Here's a thought for the 2nd day of Xmas: adapting a d*g*tal camera to take film
Reverse engineering is a technique that shouldn't wholly be left to the Chinese nor to meaning only one thing. I'll introduce another meaning here: viz. to modify a digital camera in such a way that it can take pics on ordinary film. It's just a thought experiment.
Suppose you end up in a time and place where digital cams are of no use since you can't reload the batteries or you have no access to electricity and computers or whatever. But you do have a top of the bill digi-gizmo. Plus endless rolls of 35mm film. How much effort would it be to 'reverse engineer' the camera to take roll film?
My question was triggered by yet another brochure of a new 6x9 monorail fit for the digital era. A lot of companies abondon the regular LF gear and start focussing exclusively on catering to the digi market. Is that a wise decision? What happens if the digi market crumbles? What can be done with the left overs? Has anyone ever done a hack like this before? What will the resulting cameras of pictures taken with them look like?
All ramblings welcome. (I am aware that monorails adapt a lot easier than DSLR's, so let's stick to the harder to modify models for fun's sake!)
Have a nice day, Norm
If you can't use the batteries, how is the modified digicam going to work, even with film?
Originally Posted by medform-norm
Now, assuming that you want all the electronic gizmos (sans image sensor) in a film camera, well maybe, but we have those. In fact, in 35mm, we have little else ...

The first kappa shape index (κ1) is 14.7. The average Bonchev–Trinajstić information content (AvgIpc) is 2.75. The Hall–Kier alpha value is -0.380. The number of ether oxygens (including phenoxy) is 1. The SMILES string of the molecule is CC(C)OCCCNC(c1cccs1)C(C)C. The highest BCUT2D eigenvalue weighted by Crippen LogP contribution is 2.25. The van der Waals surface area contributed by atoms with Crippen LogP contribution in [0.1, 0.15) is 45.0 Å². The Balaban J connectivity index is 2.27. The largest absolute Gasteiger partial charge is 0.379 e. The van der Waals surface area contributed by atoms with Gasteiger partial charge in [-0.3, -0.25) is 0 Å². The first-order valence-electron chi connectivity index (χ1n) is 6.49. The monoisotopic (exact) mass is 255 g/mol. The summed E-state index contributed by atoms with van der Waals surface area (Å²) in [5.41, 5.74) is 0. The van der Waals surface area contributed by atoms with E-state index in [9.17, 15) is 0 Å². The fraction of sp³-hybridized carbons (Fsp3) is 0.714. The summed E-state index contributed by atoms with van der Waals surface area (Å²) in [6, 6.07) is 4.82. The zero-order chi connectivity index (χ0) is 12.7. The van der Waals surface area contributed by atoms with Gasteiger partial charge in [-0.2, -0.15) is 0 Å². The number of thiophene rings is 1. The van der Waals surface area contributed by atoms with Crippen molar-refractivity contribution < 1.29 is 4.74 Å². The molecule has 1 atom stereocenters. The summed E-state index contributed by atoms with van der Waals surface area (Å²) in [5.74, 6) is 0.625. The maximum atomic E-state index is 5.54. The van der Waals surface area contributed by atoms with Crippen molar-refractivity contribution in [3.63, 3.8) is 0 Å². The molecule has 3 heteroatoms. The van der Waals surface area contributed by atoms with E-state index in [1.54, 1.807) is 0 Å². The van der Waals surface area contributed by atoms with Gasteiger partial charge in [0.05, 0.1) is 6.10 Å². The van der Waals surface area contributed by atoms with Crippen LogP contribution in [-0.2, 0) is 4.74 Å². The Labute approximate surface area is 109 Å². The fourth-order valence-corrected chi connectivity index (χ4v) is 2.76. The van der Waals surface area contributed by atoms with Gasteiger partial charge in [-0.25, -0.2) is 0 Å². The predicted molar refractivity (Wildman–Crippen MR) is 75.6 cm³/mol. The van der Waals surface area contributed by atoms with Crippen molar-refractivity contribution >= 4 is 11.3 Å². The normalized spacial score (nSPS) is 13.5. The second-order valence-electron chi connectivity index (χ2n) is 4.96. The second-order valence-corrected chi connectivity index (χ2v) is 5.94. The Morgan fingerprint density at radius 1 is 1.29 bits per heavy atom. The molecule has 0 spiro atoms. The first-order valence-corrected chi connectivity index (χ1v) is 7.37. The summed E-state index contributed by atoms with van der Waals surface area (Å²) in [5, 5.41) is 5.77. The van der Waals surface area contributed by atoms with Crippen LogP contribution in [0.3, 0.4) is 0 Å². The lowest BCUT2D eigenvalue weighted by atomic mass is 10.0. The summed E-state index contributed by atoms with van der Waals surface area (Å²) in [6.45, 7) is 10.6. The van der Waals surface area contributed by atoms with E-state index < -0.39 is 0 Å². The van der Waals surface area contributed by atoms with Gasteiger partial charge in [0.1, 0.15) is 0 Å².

I could be wrong, but this would probably be more trouble than it's worth.
Oh, we can rip away all the electronic crap and plastic lenses from inside, and make an excellent pinhole camera... the only trouble is that the camera doesn't have a back cove, so we can split a back with a saw and make some hinge... maybe from black artificial leather from digicam's case
That's the spirit, Zhenya!
Originally Posted by eumenius
David, of course, with things being the way they are right now it wouldn't be worth it. My question was a highly hypothetical one, placed in a hopefully distant future.
Originally Posted by David Brown
But to make things a little easier, I'll allow battery power, or some form of electricity.
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I think th epinhole idea is the way to go. Image quality will be a zillion times better compared to the plastic lens :o)
I think the easiest way to make a film camera from a digital camera would be to take something like the Epson RD1, take the back off the lens, throw it in the bin, then put the lens on a Leica mount 35mm camera, and voila! One film camera!
Anáil nathrach, ortha bháis is beatha, do chéal déanaimh.
Although it may be hard for us to do, it would be possible for a camera manufacturer to make a dual purpose digital/conventional body. Just remove the backs as you do in a MF camera and replace the back with the other one depending on use.
But why? The conventional one is soooo much better.
BTW, news here in Rochester is that Kodak has perfected its new MF 38M pixel back and will be selling it through leaf. No details yet, but this is a serious step upwards in digital pixel capability. If they had put that much work into conventional, imagine where we would be.